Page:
of some $6.00 per kilowatt per year O&M expense. That’s the Year 1 O&M expense, and to that
we’ve added a 2.5 percent real escalator.

So that is done after talking to some O&M
service providers. A lot of them shared that it was their convention
to express O&M costs with an escalator, typically understood in that on the order of two maybe
to five percent per year. Presumably it includes maybe increased O&M
expenses due to time. It’s just like budgeting for an extra O&M
budget. Some people might hold O&M flat, in which
case the lines shown in this figure would not be curved. They would be completely flat across the top. But if you look at this, even the zero degradation
profile is curving down because of the escalator that we have included in O&M. Without an escalator, the zero degradation
profile would be completely horizontal. Now looking at the other degradation profiles,
the warranty degradation profile for the n-Type versus the p-Type, again, the n-Type was projected
to generate more PPA revenues than the p-Type conservative profile. And so that does also translate to more EBITDA
for the n-Type and so the p-Type would have some lost earnings due to the different warranty
profiles.

Again, this is just an example system based
upon warranty profiles, not saying at all that n-Type is better than p-Type just looking
at warranty profiles. So now you can see these results also in SAM. It’s below revenues, as I mentioned, and
EBITDA, again, shows up as its own line item and it’s PPA revenues – O&M expenses. Now, to be honest, if you are doing technology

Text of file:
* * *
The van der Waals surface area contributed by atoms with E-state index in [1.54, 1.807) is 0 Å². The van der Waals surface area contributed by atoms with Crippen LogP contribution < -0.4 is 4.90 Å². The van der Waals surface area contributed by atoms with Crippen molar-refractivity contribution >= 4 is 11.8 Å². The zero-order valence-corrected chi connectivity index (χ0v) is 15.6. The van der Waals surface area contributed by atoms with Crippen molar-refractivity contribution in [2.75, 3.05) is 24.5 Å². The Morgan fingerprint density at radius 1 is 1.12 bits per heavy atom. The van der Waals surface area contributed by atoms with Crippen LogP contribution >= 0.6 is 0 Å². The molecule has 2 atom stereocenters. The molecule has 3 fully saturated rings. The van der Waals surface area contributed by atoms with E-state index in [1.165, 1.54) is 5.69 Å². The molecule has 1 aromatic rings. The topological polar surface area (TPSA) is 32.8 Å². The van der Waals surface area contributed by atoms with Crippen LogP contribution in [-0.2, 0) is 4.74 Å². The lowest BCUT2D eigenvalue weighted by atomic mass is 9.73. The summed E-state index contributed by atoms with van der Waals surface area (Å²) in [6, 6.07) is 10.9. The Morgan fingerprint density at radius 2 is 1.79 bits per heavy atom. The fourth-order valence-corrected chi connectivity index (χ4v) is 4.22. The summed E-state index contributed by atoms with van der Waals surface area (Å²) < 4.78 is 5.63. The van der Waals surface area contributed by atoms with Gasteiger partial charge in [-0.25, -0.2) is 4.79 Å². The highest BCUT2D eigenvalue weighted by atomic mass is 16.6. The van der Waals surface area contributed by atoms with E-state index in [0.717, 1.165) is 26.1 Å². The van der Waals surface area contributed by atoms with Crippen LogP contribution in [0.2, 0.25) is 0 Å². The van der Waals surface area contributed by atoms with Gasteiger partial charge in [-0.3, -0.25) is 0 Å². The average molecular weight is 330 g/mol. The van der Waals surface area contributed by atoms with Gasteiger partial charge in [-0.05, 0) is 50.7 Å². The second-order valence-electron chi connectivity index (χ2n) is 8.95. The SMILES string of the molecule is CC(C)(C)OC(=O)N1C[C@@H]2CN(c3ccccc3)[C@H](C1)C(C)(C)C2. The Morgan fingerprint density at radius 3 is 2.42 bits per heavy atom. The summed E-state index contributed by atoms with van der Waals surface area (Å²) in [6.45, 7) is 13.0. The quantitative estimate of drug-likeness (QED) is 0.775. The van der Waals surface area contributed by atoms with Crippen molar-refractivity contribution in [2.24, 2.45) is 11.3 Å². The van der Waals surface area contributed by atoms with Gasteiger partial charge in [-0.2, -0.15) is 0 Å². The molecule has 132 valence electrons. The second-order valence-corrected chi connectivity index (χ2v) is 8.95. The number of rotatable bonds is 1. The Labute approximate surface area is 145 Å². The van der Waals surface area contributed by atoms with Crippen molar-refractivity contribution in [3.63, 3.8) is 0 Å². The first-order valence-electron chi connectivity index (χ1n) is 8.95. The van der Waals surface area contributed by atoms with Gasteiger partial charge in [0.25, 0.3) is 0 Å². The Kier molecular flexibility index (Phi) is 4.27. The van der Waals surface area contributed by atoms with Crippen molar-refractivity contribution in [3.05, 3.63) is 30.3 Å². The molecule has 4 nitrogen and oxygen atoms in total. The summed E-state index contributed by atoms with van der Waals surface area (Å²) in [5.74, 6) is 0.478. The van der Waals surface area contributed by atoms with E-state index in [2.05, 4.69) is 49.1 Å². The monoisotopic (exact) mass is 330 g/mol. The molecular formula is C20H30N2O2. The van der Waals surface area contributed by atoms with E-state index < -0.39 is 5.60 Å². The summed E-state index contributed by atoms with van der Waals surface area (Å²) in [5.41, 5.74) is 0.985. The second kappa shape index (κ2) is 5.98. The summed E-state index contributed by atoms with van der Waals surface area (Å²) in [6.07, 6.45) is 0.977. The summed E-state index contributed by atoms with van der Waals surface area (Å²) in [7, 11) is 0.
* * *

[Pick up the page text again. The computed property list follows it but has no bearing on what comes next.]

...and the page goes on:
evaluation, I don’t see any problem with stopping at EBIDTA because there you’ve
caught all of the technology factors essentially including the degradation characteristics
and also the O&M aspects, so the technical aspects of the PV project and storage project
could possibly end at EBITDA.

However, if you want to account for the interest,
taxes, depreciation, amortization so a lot of the tax side, the financing side, then
you carry it some steps further, and then you can get to LCOE and IRR. LCOE and IRR are presumably after tax calculations
and so that factors into the next steps, and it is beyond the scope of this tutorial to
go into all the different tax benefits and how to monetize them even within SAM. Different workshop altogether. But just to summarize, if you did want to
go into SAM and input some representative tax assumptions – and I’ll discuss the
US here – it’s understanding that a relevant depreciation schedule is five-year MACRS. That’s typical and in 2020 it’s possible
to qualify for a 26 percent investment tax credit in the United States. Next year it’ll be 22 percent for utility
scale and then in 2022 it is 10 percent.

So in the results of that shown here do this
over a 30-year analysis period assumed a $0.95 per watt capital cost that was given in the
earlier slide and from Vignesh. We talked about the O&M expense and the energy
yield of 2.350. It’s our understanding that’s close to